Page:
(Note: The animation can be turned off by clicking on the Stop button of your browser.) The explicit use of Combine mode can be made by typing the text (combine) instead of (replace) in a layer title. The two modes can be used together in an animation with some frames replacing and others combining.

9.1.3 Saving Animations to GIF

The GIMP allows animations to be made in RGB and Grayscale formats, but an animation must be converted to Indexed format  before it can be saved as a GIF. Trying to save to GIF without being in Indexed format generates an Export File dialog message that provides the user with information and options to correctly save the image.

Properly converting an image to Indexed format is accomplished with the function Indexed  found in the Image:Image/Mode menu. This brings up the Indexed Color Conversion dialog  shown in Figure 9.3(b).

Figure 9.3: Converting to Indexed
Figure 9.3

This dialog has two main option areas. The first covers the Palette options and the second covers the Dither options. The default options usually work fine, but if a particular conversion to Indexed format has problems, refer to Section 9.5, which discusses web-safe color palettes and covers these dialog options in detail.

After an image has been converted to Indexed, it can be saved in GIF format. This is accomplished by choosing Image:File/Save As  which brings up the Save Image dialog  shown in Figure 9.4(a).

Figure 9.4: Saving an Animation as a GIF File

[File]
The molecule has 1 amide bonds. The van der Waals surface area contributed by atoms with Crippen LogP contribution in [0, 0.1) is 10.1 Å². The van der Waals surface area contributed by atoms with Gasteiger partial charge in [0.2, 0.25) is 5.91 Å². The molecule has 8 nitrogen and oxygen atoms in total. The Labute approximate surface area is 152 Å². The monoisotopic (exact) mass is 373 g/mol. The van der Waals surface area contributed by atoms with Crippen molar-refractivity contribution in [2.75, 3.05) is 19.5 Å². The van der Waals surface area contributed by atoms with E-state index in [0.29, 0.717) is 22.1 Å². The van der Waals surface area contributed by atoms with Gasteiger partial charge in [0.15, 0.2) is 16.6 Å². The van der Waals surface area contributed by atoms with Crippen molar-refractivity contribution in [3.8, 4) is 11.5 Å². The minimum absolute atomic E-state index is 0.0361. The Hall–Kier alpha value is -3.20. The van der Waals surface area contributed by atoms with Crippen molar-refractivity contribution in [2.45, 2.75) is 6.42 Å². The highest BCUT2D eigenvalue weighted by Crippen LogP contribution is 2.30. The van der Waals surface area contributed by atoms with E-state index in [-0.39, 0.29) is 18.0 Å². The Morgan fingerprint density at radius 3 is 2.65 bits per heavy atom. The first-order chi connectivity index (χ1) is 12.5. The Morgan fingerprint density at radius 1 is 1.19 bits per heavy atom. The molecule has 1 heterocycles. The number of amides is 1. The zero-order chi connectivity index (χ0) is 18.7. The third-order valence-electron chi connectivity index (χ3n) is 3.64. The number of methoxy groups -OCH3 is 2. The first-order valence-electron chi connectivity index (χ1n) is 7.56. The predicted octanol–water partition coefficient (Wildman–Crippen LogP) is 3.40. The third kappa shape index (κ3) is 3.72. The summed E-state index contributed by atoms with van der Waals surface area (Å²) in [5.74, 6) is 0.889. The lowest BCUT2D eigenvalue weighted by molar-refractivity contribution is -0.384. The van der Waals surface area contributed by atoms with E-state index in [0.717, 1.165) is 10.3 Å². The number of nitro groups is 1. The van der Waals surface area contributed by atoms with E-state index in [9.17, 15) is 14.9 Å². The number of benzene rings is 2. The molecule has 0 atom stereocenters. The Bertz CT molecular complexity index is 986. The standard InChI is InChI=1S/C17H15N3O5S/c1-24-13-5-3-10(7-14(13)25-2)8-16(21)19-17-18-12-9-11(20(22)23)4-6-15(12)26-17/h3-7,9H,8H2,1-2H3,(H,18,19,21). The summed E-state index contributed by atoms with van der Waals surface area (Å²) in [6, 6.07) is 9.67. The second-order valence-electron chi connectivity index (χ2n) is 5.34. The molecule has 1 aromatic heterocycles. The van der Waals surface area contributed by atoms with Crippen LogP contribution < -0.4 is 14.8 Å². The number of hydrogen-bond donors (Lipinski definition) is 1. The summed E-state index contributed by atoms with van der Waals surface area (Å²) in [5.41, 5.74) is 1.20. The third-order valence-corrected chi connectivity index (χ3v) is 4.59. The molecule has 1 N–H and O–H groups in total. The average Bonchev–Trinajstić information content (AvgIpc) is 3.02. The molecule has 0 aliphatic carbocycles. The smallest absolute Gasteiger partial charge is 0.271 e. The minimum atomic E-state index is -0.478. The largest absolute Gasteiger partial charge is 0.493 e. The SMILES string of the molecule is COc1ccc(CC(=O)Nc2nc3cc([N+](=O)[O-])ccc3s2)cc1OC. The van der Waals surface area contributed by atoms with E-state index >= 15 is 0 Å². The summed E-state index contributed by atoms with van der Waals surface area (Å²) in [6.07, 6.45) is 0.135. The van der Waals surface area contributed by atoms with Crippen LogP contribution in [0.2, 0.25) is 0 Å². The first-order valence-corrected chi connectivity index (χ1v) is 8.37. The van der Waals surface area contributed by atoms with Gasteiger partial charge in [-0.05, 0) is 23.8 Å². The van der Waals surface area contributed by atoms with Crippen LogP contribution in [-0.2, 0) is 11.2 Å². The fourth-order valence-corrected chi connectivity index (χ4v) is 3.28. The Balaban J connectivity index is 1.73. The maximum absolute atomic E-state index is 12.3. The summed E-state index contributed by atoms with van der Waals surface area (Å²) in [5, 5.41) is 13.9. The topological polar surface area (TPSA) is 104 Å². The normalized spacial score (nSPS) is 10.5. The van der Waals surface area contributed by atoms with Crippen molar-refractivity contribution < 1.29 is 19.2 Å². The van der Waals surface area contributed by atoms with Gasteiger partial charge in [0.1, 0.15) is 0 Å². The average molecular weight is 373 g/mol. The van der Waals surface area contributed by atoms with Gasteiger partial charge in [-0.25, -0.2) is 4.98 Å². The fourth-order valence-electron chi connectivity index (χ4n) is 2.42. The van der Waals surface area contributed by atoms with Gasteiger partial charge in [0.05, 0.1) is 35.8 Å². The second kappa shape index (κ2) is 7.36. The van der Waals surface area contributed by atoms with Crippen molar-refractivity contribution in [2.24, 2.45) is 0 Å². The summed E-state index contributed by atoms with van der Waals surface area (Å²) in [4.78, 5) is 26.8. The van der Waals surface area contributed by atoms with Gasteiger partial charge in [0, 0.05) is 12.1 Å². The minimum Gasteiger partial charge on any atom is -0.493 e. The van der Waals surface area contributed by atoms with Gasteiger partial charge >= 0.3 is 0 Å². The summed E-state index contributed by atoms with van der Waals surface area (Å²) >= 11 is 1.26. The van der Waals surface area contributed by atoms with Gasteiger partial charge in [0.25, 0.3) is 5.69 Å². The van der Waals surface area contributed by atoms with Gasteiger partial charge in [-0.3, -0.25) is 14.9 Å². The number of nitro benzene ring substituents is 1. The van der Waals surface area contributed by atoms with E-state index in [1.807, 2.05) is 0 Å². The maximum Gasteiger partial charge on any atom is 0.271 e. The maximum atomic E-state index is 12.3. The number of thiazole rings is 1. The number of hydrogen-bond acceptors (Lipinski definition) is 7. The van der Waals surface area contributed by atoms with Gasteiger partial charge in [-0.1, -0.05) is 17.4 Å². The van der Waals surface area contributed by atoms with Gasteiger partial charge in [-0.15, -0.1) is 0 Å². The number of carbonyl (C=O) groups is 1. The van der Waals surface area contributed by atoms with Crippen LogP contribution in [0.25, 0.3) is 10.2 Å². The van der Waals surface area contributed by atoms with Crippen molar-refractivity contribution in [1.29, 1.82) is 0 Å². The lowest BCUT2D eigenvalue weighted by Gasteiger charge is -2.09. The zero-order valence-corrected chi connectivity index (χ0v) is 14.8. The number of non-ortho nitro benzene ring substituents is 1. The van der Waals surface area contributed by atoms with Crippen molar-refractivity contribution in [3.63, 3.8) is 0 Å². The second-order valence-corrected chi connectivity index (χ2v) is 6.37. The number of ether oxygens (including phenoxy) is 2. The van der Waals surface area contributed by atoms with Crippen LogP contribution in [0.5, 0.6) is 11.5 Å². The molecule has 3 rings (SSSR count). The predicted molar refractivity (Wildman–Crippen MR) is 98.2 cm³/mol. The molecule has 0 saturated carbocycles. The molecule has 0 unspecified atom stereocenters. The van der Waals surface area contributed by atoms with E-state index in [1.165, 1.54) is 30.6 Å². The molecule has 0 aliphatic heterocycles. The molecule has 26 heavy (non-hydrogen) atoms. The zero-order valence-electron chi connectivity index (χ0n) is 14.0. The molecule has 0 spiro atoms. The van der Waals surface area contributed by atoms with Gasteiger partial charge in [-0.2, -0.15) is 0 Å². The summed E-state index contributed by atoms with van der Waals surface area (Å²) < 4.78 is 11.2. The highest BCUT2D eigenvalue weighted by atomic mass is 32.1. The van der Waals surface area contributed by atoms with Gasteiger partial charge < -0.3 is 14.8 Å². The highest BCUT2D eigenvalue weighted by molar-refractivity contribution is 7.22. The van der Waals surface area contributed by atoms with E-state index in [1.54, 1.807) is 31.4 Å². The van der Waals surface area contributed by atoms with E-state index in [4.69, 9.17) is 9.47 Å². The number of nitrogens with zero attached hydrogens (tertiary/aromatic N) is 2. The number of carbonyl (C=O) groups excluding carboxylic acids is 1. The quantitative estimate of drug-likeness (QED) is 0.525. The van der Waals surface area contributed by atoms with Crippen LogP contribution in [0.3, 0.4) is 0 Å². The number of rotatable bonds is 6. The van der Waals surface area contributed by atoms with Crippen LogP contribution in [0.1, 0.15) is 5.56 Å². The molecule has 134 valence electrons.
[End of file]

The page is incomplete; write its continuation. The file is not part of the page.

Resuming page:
Figure 9.4

The GIMP automatically saves the file in GIF format if the name entered into the entry box at the bottom of the dialog ends with the .gif extension. Alternatively, GIF can be selected from the Save Options menu. This automatically attaches the .gif extension to whatever name has been typed into the entry box.

Clicking the OK button in the Save Image dialog brings up the Save as GIF options dialog  shown in Figure 9.4(b). Because the image to be saved is multi-layered, the Animated GIF Options are available. These are not enabled for single layer images. The first option specifies whether the animation will loop continuously or not. Looping is the default. The next option is an entry box that specifies the time per frame for frames that have not been explicitly specified. The default is 100ms. For the examples in Figures 9.1 and 9.2, the timing information is given for each layer, so this option is irrelevant for these layers. Finally, the animation mode, either Replace or Combine, can be selected for all frames that have not been explicitly specified. The I Don't Care option defaults to Combine mode.